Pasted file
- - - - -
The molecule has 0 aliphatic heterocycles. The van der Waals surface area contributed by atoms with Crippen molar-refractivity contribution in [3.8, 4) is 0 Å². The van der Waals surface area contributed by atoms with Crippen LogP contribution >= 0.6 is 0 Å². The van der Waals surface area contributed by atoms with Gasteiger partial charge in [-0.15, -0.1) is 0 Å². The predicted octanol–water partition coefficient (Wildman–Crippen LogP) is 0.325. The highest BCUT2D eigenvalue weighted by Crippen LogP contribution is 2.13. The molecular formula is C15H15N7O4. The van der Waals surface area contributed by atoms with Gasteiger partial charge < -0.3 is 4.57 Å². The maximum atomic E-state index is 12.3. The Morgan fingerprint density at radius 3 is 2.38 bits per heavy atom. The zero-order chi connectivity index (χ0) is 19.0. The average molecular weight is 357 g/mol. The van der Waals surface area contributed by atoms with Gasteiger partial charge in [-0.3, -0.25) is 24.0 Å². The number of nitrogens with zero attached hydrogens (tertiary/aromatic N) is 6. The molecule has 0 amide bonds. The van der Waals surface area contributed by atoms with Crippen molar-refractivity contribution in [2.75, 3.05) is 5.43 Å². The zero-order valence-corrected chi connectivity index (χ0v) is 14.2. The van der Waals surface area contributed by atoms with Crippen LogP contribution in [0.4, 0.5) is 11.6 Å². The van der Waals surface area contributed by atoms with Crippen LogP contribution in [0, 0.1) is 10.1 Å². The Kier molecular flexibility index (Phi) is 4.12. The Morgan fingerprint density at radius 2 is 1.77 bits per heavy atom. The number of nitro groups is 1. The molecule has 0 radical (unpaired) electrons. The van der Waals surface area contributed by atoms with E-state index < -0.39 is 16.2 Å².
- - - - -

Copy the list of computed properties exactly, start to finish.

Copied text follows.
The molecule has 0 aliphatic heterocycles. The van der Waals surface area contributed by atoms with Crippen molar-refractivity contribution in [3.8, 4) is 0 Å². The van der Waals surface area contributed by atoms with Crippen LogP contribution >= 0.6 is 0 Å². The van der Waals surface area contributed by atoms with Gasteiger partial charge in [-0.15, -0.1) is 0 Å². The predicted octanol–water partition coefficient (Wildman–Crippen LogP) is 0.325. The highest BCUT2D eigenvalue weighted by Crippen LogP contribution is 2.13. The molecular formula is C15H15N7O4. The van der Waals surface area contributed by atoms with Gasteiger partial charge < -0.3 is 4.57 Å². The maximum atomic E-state index is 12.3. The Morgan fingerprint density at radius 3 is 2.38 bits per heavy atom. The zero-order chi connectivity index (χ0) is 19.0. The average molecular weight is 357 g/mol. The van der Waals surface area contributed by atoms with Gasteiger partial charge in [-0.3, -0.25) is 24.0 Å². The number of nitrogens with zero attached hydrogens (tertiary/aromatic N) is 6. The molecule has 0 amide bonds. The van der Waals surface area contributed by atoms with Crippen molar-refractivity contribution in [2.75, 3.05) is 5.43 Å². The zero-order valence-corrected chi connectivity index (χ0v) is 14.2. The van der Waals surface area contributed by atoms with Crippen LogP contribution in [0.4, 0.5) is 11.6 Å². The van der Waals surface area contributed by atoms with Crippen LogP contribution in [0, 0.1) is 10.1 Å². The Kier molecular flexibility index (Phi) is 4.12. The Morgan fingerprint density at radius 2 is 1.77 bits per heavy atom. The number of nitro groups is 1. The molecule has 0 radical (unpaired) electrons. The van der Waals surface area contributed by atoms with E-state index < -0.39 is 16.2 Å².